By MARK HARTSELL
Josh Van Gelder has a question. “Want to buy a house?” he asks.
The query perhaps is not surprising coming from a guy with a post office box in Wyoming, an empty house in Minnesota, an office in Michigan, a 53-foot tractor-trailer behind him and, ahead of him, seven more months on the road.
When you travel 320 days a year, who needs a house?
Library docents Josh and his wife, Abigail Van Gelder, are the driving forces—literally—behind “Gateway to Knowledge,” a traveling exhibition designed to bring the riches of the Library of Congress to the heartland of America. They drive the exhibit into town, open the doors, welcome the guests and, after a couple of days, move on to the next destination.
The Van Gelders left Washington, D.C., on Sept. 26 in an 18-wheeler pulling a custom-built trailer that houses facsimiles of some of the Library’s most treasured holdings: the 1507 Waldseemüller map, the first document to use the word “America”; the 1455 Gutenberg Bible; the rough draft of the Declaration of Independence written in Thomas Jefferson’s hand; Walt Whitman’s poem “Leaves of Grass.”
Thirty-nine days later, Josh and Abigail had made 12 stops, driven roughly 2,431 miles and hosted 10,482 visitors on a journey that’s taken them from the National Mall to small towns across seven states—an arduous trip for most folks but only a modest beginning for the Van Gelders.
Abigail and Josh tentatively are scheduled to finish the current leg in Michigan in mid-December, refit the truck over the holidays, then head toward central Texas. The tour will winter in the warmer weather of the South and turn north in the spring. The Van Gelders expect to wrap up in late May, some 60 stops and 20 states after they began.
The exhibition was the idea of Abby and Emily Rapoport, the granddaughters of Audre and Bernie Rapoport, founding members of the Library’s private-sector support organization, the James Madison Council.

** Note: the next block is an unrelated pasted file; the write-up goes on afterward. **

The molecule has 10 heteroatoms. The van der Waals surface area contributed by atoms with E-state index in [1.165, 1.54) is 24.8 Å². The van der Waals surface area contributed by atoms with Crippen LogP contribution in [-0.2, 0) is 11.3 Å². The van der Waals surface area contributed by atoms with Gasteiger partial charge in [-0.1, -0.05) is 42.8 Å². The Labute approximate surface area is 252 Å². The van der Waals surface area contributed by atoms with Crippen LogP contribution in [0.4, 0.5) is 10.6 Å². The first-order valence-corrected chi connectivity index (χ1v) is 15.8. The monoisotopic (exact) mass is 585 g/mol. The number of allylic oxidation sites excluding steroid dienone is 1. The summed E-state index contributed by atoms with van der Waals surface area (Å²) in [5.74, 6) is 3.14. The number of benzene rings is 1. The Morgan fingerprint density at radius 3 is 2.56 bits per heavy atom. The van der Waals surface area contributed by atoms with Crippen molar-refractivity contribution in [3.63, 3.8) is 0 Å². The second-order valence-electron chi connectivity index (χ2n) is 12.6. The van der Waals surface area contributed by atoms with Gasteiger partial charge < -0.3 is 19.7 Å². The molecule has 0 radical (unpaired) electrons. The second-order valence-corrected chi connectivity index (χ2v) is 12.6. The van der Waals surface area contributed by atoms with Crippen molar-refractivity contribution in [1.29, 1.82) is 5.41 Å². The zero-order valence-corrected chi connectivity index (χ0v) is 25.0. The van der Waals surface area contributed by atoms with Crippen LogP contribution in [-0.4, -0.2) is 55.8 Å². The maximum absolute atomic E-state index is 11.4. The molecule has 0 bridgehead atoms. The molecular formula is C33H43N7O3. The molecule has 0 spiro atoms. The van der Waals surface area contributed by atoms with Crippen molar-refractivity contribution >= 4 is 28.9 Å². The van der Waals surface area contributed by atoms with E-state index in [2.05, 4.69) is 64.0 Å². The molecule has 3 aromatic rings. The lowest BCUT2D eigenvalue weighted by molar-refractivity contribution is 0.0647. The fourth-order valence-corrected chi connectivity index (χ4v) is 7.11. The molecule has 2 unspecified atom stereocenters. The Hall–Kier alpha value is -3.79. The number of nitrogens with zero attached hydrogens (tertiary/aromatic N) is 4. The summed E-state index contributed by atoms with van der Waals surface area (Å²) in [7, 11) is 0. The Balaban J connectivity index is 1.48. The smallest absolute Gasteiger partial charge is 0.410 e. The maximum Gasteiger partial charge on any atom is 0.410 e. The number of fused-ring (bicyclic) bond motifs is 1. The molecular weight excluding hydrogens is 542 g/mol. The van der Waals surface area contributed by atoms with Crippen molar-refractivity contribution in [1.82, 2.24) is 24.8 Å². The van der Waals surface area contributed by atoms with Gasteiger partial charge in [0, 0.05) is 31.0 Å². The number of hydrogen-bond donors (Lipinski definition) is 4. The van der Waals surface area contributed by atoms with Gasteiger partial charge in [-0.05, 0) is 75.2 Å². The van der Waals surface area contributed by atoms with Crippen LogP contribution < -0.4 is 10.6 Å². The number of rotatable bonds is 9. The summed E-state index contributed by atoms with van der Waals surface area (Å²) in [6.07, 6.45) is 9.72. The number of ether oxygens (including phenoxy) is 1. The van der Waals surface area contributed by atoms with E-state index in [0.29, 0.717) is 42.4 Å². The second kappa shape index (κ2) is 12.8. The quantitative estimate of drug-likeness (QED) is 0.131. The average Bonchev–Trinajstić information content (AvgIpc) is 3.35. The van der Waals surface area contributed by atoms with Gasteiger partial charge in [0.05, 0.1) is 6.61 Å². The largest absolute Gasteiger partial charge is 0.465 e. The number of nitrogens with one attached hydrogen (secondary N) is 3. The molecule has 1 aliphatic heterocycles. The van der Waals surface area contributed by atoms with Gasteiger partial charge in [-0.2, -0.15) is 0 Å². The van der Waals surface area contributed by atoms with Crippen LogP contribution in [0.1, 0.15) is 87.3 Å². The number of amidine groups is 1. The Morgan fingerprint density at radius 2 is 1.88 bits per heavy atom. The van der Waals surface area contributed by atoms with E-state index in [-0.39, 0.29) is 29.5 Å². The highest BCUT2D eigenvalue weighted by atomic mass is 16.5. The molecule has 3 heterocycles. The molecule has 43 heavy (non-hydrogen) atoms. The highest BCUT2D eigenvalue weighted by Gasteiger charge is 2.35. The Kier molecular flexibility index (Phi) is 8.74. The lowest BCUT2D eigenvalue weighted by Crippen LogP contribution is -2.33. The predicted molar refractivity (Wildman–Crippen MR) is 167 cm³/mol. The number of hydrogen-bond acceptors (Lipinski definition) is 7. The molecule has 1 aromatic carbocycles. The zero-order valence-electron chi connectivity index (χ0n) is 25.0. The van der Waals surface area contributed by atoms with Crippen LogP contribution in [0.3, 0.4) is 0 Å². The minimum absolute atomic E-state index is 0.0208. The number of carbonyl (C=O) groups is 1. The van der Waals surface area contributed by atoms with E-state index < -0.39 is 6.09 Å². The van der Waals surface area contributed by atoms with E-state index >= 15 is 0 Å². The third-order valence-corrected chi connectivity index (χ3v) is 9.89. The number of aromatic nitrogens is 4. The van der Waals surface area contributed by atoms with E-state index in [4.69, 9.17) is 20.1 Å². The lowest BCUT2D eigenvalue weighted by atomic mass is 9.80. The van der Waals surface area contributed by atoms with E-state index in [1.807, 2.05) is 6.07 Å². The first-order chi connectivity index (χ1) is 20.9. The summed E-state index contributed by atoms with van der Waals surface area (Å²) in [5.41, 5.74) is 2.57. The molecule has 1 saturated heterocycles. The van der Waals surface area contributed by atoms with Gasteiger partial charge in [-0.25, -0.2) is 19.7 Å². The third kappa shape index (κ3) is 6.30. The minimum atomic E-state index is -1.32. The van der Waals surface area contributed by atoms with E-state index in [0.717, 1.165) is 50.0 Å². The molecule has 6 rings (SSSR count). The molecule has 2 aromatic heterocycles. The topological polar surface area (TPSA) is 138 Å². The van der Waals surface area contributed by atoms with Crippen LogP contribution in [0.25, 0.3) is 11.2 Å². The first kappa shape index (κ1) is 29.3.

The original concept was a little smaller and a lot less mobile. The idea called for tabletop exhibits that would be shipped en masse to small-town libraries around the country. Some libraries resisted—they just didn’t have the space or staff to handle it.
So the planners reconsidered, then pitched a new idea.
“We asked them, ‘What would you think if the circus came to town?’” says Jake Jacobs, the chief of the Interpretive Programs Office.
The “circus” would be a triple-expandable tractor-trailer that opened to 1,000 square feet, accommodated all the exhibits, stayed for a few days, then moved on.
Everyone loved the idea.
Jacobs and his staff in February began to put together an exhibition that would break new ground for the Library—never before had the institution used a self-contained exhibit housed and hauled with a tractor-trailer.
“What we were trying to do was replicate the experience of a visitor coming to the Jefferson Building,” (the Library’s most-visited public building in Washington, D.C), Jacobs says.
The design, fabrication and review continued right up to Sept. 20—five days before the finished rig made its debut at the National Book Festival on the Mall.
The result of all that work: a monument on wheels emblazoned with giant images of the Library—the lettering is about 2 feet tall—that attracts curious crowds at rest stops, inquiries from truckers over the CB radio and, Josh says, plenty of thumbs-up from passing drivers on the interstate.
Seth de Matties, the exhibit director for the Library, and Jacobs coordinate schedules with the Van Gelders, who make final arrangements with city and school officials. De Matties also fields inquiries from city, library and school officials who have heard about the project and want to know if the Van Gelders can somehow swing their way.
“It’s been very successful in bringing the Library to communities in other parts of the country,” Jacobs says.